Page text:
Australian Dictionary of Biography

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The Quest for Indigenous Recognition

1957 - Petition to Change the Australian Constitution
by Marilyn Lake

O n 29 April 1957 a large public meeting organised by the Aboriginal-Australian Fellowship, formed by Faith Bandler and Pearl Gibbs the year before, was held at the Sydney Town Hall to launch the petition calling for a referendum to change the Australian Constitution.

The Australia-wide campaign in support of the petition, led from 1958 by the Federal Council for Aboriginal Advancement—later the Federal Council for the Advancement of Aborigines and Torres Strait Islanders—took a full ten years of lobbying, media work, public speaking and community organising by thousands of Aboriginal and non-Aboriginal activists until finally, in early 1967, the coalition government led by Prime Minister Harold Holt put forward a proposal to submit sections 51 (xxvi) and 127 of the Constitution to a referendum. The parliament passed the bill unanimously.

Petition Leaflet, 1957 (SLSA).
The idea for a referendum to achieve constitutional change was initially proposed by the veteran feminist leader Jessie Street, who had been working closely with the United Nations. At the end of 1956, while staying in Kalgoorlie with the long-term activist for Aboriginal rights and imperial radical Mary Montgomerie Bennett, Street wrote to their mutual friend and fellow activist Ada Bromham. She informed Bromham that she had discussed with Paul Hasluck, the minister for territories, ‘the possibility of a referendum to amend the Constitution to vest powers over the Aborigines in the Commonwealth Parliament and to extend all legal rights as enjoyed by the white population to the Aborigines.’ Hasluck’s favourable response changed quickly to opposition when the full implications of the proposal—the potential of special laws for Aborigines—became clear.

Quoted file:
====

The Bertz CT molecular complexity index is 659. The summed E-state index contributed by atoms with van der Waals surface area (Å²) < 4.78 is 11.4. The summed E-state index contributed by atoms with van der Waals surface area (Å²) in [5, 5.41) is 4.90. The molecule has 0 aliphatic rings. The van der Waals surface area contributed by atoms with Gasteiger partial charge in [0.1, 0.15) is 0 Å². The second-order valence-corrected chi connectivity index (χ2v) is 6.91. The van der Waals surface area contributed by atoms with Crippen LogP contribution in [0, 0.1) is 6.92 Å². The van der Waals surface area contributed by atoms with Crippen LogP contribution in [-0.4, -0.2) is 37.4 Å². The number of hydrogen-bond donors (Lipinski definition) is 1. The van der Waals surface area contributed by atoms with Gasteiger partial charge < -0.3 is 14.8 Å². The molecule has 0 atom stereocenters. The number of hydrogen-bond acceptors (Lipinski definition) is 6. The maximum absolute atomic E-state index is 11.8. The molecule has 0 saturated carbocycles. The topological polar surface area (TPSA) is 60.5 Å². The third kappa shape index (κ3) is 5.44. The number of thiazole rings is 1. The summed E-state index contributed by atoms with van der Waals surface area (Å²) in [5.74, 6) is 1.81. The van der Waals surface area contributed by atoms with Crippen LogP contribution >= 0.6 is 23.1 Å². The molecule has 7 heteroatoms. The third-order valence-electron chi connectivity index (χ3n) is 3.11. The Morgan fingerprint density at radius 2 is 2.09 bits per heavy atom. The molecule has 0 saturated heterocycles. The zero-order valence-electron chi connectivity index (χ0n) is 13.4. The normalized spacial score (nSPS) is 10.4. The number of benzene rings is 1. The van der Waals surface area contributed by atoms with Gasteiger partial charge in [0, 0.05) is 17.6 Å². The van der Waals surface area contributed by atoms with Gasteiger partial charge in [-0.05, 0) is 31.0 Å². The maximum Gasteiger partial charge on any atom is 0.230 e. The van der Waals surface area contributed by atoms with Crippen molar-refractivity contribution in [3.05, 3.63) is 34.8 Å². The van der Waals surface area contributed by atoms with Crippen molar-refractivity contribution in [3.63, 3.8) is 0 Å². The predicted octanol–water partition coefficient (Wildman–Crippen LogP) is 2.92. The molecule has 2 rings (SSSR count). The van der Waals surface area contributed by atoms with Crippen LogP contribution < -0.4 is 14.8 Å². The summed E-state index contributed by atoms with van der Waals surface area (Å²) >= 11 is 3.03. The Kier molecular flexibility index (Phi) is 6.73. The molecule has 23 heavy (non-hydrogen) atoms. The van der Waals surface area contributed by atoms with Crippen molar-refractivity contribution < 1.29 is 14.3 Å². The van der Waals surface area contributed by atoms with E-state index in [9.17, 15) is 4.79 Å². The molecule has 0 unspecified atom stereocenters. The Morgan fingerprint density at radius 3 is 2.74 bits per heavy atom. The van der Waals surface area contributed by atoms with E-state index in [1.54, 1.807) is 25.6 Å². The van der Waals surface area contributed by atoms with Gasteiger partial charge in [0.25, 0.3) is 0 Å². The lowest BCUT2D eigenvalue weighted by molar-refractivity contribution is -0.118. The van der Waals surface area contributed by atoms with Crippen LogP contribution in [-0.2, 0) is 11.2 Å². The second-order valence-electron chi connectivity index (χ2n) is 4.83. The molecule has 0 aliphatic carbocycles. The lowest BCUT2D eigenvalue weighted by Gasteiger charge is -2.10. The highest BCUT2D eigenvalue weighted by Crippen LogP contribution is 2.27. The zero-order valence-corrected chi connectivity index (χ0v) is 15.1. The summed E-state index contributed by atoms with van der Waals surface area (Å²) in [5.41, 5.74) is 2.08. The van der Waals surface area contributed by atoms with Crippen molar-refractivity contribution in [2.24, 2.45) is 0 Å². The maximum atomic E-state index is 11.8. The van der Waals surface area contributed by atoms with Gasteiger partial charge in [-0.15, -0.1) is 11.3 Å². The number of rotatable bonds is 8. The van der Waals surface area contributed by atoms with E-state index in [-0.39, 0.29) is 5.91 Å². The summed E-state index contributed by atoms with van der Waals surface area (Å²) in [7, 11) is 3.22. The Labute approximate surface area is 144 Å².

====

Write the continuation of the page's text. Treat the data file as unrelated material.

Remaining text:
In March 1957 Street wrote to Thomas Fox-Pitt, secretary of the Anti-Slavery Society in England, about her proposal for an amendment to the Constitution and, at much the same time, began to draft the first petition calling for a referendum. On 18 April she thanked Brian Fitzpatrick of the Council for Civil Liberties for ‘putting the Petition in its proper form.’ A copy of the first draft of the preamble to the petition, written in her hand, can be found in Street’s papers in the National Library of Australia. Its emphasis on abolishing discrimination reflects the values encoded in the Universal Declaration of Human Rights, which, in her capacity as vice-chair of the Commission on the Status of Women, she had helped draft. The preamble read: ‘Believing that many of the difficulties encountered by Aborigines arise from discrimination against them in two sections of the Commonwealth Constitution.’

Street tasked Faith Bandler, a descendant of South Sea Islanders, with securing the support of the executive of the Aboriginal-Australian Fellowship to formally launch the petition at the Sydney Town Hall meeting. ‘I remember her saying to me,’ Faith recalled: ‘Now look girl, we have to change the Constitution.’ Jessie was then sixty-eight; Faith was thirty years younger. ‘My relationship with Jessie was as close as any I’ve ever had with any woman. She really was my mother.’ The Town Hall meeting, attended by around 1,500 people, many flying in from interstate, was said to be the biggest held since the Day of Mourning in 1938.


left arrow 1946: The Pilbara Pastoral Workers’ Strike
1963: The Yirrkala Bark Petitions right arrow